The definition of Daily Scrum in the Scrum Guide
“The purpose of the Daily Scrum is to inspect progress toward the Sprint Goal and adapt the Sprint Backlog as necessary, adjusting the upcoming planned work.
The Daily Scrum is a 15-minute event for the Developers of the Scrum Team. To reduce complexity, it is held at the same time and place every working day of the Sprint. If the Product Owner or Scrum Master are actively working on items in the Sprint Backlog, they participate as Developers.
The Developers can select whatever structure and techniques they want, as long as their Daily Scrum focuses on progress toward the Sprint Goal and produces an actionable plan for the next day of work. This creates focus and improves self-management.
Daily Scrums improve communications, identify impediments, promote quick decision-making, and consequently eliminate the need for other meetings.
The Daily Scrum is not the only time Developers are allowed to adjust their plan. They often meet throughout the day for more detailed discussions about adapting or re-planning the rest of the Sprint’s work.“
The purpose of Daily Scrum
Voila! Daily Scrum (and the whole framework, by the way) is named after a rugby technique where players group together with heads down, arms interlocked and push to gain ground in order to scoop the ball out to their team and ultimately gain position to be able to reach the goal line with the ball. That is exactly what a Daily Scrum is for: the team groups together in order to gain ground and work together toward the common goals, the Sprint Goal on the short term and ultimately, the Product Goal.
It is not about reporting status, especially not to the Scrum Master, Team Lead, and absolutely not to the Project Manager. There is no mention of three questions. Previous versions included these as recommendations or examples, but they have been completely removed from the latest version precisely because some people mistook them for a mandatory element. They are not forbidden, it is still ok to ask them, but please be aware that the Daily Scrum is not limited to answering these questions mechanically. Other techniques can be used as well, such as the one described in an earlier post.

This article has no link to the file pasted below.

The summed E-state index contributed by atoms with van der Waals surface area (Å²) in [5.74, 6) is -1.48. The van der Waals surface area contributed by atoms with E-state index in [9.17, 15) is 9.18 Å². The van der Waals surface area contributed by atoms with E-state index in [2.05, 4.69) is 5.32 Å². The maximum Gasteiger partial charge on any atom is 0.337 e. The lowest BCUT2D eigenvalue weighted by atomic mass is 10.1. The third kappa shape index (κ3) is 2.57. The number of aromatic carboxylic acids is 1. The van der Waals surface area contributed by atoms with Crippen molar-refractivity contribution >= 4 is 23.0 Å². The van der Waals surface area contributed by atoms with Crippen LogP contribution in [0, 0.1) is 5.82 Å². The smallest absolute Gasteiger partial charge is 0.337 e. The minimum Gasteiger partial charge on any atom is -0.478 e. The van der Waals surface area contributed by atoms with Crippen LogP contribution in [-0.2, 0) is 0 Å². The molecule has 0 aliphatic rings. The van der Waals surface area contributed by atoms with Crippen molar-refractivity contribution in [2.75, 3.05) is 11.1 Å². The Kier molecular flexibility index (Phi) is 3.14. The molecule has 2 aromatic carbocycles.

However, it is mandatory to do it each day of the Sprint (maybe except for Sprint turnovers) and you have to fit into the 15 minutes timebox. By mandatory I mean of course, that you can still do it as you like, but if you do not do it according to the Guide, don’t call it Scrum. As the Scrum Guide states: “The Scrum framework, as outlined herein, is immutable. While implementing only parts of Scrum is possible, the result is not Scrum.” (www.scrumguides.org)
What, when, why?
Daily Scrum is just another wasteful meeting if it does not render other meetings unnecessary. If you don’t feel the need to do it each day, you don’t save time by reducing the frequency, it is just an indicator that the team is not working together towards a common goal. It is likely not a team at all, as probably everyone is busy just following their own agenda, fiddling around in their own little silo. If you cannot get through it within 15 minutes maximum, it is an indication that you are not communicating enough throughout the day or you are using it for status reporting where everyone tries to prove that they are working like hell, really, really!
So get rid of that status meeting disguised as Daily Standup, instead have meaningful Sprint Goals, collaborate on them and have purposeful Daily Scrums each day!
Written by: Gábor Erényi, Sprint Consulting